Kramers–Kronig Analysis
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The EEL spectrum can be described in a dielectric formulation [1] by,

               Cross-section for Inelastic Scattering in EELS Measurements -------- [3372a]

where,
          v -- The speed of the incident electron;
          na -- The number of atoms per unit volume;
          θE -- The characteristic scattering angle (θE = E/γm0v2);
          Im(−1/ε) -- The energy loss function

Based on Equation 3372a and a Kramers–Kronig analysis, the complex dielectric function ε = ε1 + iε2 can be obtained from the low-loss EEL spectrum. Furthermore, with approximation, it can be obtained,

               Cross-section for Inelastic Scattering in EELS Measurements -------- [3372b]

The TEM specimen thickness can be extracted using Kramers-Kronig sum rule, [2, 3]

               Cross-section for Inelastic Scattering in EELS Measurements -------- [3372c]
where,
          a0 -- The Bohr radius,
          E0 -- The electron energy,
          F -- The relativistic factor,
          n -- The optical refractive index,
          β -- The collection angle,
          θ ≈ E/(2FE0).

Experimental tests revealed that the thickness calculation by Kramers-Kronig sum rule is accurate to ~10%. [2,3]

The optical absorption α can be given by,

               Cross-section for Inelastic Scattering in EELS Measurements -------- [3372d]

As discussed on page4360, the energy-loss process of incident electrons can be treated by the dielectric response of the electrons. Therefore, the EELS contains information about the dielectric constant ε. The single-scattering spectrum intensity I is given by,
          I = I0(t/k)Im(-1/ε)ln[1 + (β/θE)2] --------------------------------- [3372e]
where,
          I0 -- The intensity in the zero-loss peak.
          t -- The specimen thickness.
          k – A constant incorporating the electron momentum and Bohr radius.

Figure 3372a shows the EEL spectra of plasmon region (zero-peak is not shown) for crystalline and amorphous diamond. The loss function (Im[-l/ε]) can then be  obtained by removing contribution from multiple scattering using the Fourier-log deconvolution method.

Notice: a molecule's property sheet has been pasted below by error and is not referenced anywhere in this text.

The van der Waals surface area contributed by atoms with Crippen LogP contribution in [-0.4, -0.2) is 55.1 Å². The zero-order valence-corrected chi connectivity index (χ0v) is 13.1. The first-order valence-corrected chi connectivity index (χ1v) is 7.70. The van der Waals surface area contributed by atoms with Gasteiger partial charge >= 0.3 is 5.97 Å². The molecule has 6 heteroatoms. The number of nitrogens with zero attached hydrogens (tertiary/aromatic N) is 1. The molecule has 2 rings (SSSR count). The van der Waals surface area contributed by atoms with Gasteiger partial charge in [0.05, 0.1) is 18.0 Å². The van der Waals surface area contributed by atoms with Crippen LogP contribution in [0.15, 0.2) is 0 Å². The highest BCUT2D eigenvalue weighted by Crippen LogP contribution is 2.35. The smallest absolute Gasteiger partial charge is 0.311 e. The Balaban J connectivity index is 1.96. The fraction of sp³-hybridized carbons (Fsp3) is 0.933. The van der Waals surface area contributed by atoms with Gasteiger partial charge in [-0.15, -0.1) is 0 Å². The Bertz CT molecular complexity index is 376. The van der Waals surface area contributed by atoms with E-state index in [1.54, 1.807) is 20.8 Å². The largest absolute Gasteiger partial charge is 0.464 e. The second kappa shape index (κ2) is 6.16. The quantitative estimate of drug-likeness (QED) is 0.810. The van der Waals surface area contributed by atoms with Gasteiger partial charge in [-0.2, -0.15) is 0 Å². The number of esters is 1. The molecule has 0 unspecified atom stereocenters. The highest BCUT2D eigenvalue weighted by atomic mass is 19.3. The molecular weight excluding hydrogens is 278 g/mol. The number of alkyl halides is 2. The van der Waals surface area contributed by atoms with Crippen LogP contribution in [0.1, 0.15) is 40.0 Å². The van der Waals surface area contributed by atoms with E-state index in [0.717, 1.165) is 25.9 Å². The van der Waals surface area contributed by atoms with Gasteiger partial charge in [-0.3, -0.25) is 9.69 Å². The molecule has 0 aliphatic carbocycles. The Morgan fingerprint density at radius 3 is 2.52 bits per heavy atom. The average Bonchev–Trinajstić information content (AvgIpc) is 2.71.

EEL spectra of plasmon region for (a) crystalline and (b) amorphous diamond
EEL spectra of plasmon region for (a) crystalline and (b) amorphous diamond
(a)
(b)

Figure 3372a. EEL spectra of plasmon region for (a) crystalline and (b) amorphous diamond.

An optical absorption method (see Equation 3372d) can directly provide the imaginary part of the dielectric function, ε2, associated with a single electron excitation of an interband transition, while EELS cannot directly give ε2. Based on the obtained loss function, the real part1), and the imaginary part (ε2) of the dielectric function for the crystalline and the amorphous diamond are extracted using Kramers-Kronig analysis as shown in Figure 3372b. Table 3372 lists the onset energy (indicating the band gap energy) and the peaks in the imaginary spectrum obtained from Figure 3372b and the original interband transitions. In many cases, the broad maxima in ε2, e.g. with energies higher than 10 eV, represent widely distributed oscillator strengths. That is, the peaks in ε2 correspond to some interband transitions.

imaginary part (ε2) of the dielectric function for (a) crystalline and (b) amorphous diamond
imaginary part (ε2) of the dielectric function for (a) crystalline and (b) amorphous diamond
(a)
(b)

Figure 3372b. Real part1), and the imaginary part (ε2) of the dielectric function for (a) crystalline and (b) amorphous diamond.

Table 3372. Onset energies (band gap energies), peaks in the imaginary spectrum in Figure 3372b and the original interband transitions.

 
Onset energy (band gap energy)
Peaks in imaginary spectrum
Interband transition
Crystal diamond
5.5 eV 8.2 Γ point
12.7 X and L points
Amorphous diamond
4.0 eV 7.2 eV Γ point

 

 


          
          



 

 

 

 

 

[1] R. F. Egerton, Electron Energy Loss Spectroscopy in the Electron Microscope, Plenum Press, New York, (1996).
[2] Y. Y. Yang and R. F. Egerton, Micron 26, 1 (1995).
[3] R. F. Egerton and S. C. Cheng, Ultramicroscopy 21, 231 (1987).

 

 

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